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(114,904 posts)
Mon Jun 20, 2016, 07:16 AM Jun 2016

On July 16, 1938, The Nation published this essay [View all]

What I Believe
EM Forster

I do not believe in Belief. But this is an Age of Faith, and there
are so many militant creeds that, in self-defence, one has to
formulate a creed of one's own. Tolerance, good temper and
sympathy are no longer enough in a world which is rent by
religious and racial persecution, in a world where ignorance rules,
and Science, who ought to have ruled, plays the subservient pimp.
Tolerance, good temper and sympathy - they are what matter
really, and if the human race is not to collapse they must come
to the front before long. But for the moment they are not
enough, their action is no stronger than a flower, battered be-
neath a military jackboot. They want stiffening, even if the
process coarsens them. Faith, to my mind, is a stiffening process,
a sort of mental starch, which ought to be applied as sparingly as
possible. I dislike the stuff. I do not believe in it, for its own sake,
at all. Herein I probably differ from most people, who believe in
Belief, and are only sorry they cannot swallow even more than
they do. My law-givers are Erasmus and Montaigne, not Moses
and St Paul. My temple stands not upon Mount Moriah but in
that Elysian Field where even the immoral are admitted. My
motto is : "Lord, I disbelieve - help thou my unbelief.


I hate the idea of causes, and if I had to choose between betraying
my country and betraying my friend I hope I should have the
guts to betray my country. Such a choice may scandalize the
modern reader, and he may stretch out his patriotic hand to the
telephone at once and ring up the police.

This brings me along to Democracy, "Even love, the beloved
Republic, That feeds upon freedom and lives". Democracy is not
a beloved Republic really, and never will be. But it is less hateful
than other contemporary forms of government, and to that
extent it deserves our support. It does start from the assump-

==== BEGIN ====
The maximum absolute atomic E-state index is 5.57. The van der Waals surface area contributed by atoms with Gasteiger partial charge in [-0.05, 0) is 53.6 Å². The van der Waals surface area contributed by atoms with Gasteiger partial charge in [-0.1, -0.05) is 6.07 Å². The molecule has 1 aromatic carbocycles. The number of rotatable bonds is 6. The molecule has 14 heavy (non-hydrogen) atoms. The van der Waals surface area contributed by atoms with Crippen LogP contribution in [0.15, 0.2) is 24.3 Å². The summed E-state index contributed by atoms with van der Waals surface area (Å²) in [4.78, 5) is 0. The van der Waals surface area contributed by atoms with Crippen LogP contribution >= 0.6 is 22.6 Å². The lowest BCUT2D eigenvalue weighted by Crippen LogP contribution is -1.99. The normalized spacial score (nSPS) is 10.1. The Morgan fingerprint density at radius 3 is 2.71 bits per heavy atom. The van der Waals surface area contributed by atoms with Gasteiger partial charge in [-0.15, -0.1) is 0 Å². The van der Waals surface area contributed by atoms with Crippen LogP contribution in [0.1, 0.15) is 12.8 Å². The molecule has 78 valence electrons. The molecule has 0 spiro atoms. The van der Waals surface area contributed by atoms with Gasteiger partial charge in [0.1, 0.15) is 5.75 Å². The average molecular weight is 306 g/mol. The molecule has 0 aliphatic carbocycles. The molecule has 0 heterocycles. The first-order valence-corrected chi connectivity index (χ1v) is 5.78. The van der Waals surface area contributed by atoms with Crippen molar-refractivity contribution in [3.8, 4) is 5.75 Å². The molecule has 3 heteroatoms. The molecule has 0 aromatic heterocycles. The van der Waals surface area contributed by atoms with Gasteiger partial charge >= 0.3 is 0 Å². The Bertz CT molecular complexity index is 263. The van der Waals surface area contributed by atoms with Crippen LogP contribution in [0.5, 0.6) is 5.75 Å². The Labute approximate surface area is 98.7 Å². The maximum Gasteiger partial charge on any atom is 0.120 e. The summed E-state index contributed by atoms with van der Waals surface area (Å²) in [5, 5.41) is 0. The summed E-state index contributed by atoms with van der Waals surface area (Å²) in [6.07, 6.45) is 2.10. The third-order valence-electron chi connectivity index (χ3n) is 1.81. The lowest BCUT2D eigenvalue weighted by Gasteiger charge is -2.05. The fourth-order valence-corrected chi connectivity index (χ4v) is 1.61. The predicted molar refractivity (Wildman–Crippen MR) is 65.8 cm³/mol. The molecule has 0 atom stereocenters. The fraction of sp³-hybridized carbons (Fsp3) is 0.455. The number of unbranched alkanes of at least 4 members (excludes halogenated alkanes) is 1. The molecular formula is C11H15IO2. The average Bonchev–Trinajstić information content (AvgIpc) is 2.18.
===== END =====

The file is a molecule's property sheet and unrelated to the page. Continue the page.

tion that the individual is important, and that all types are needed
to make a civilization. It does not divide its citizens into the
bossers and the bossed - as an efficiency-regime tends to do.


Democracy has another merit. It allows criticism, and if there
is not public criticism there are bound to be hushed-up scandals.
That is why I believe in the press, despite all its lies and vulgarity,
and why I believe in Parliament. Parliament is often sneered a
because it is a Talking Shop. I believe in it because it is a talking
shop. I believe in the Private Member who makes himself a
nuisance. He gets snubbed and is told that he is cranky or ill-
informed, but he does expose abuses which would otherwise
never have been mentioned, and very often an abuse gets put
right just by being mentioned.


In search of a refuge, we may perhaps turn to hero-worship.
But here we shall get no help, in my opinion. Hero-worship is a
dangerous vice, and one of the minor merits of a democracy is
that it does not encourage it


No, I distrust Great Men. They produce a desert of uniformity
around them and often a pool of blood too, and I always feel a
little man's pleasure when they come a cropper.


I believe in aristocracy, though - if that is the right word, and
if a democrat may use it. Not an aristocracy of power, based upon
rank and influence, but an aristocracy of the sensitive, the con-
siderate and the plucky. Its members are to be found in all
nations and classes, and all through the ages


Much more:


Forster has been an enormous influence on me politically and personally and the nexus between the political and personal has never been expressed better by anyone.

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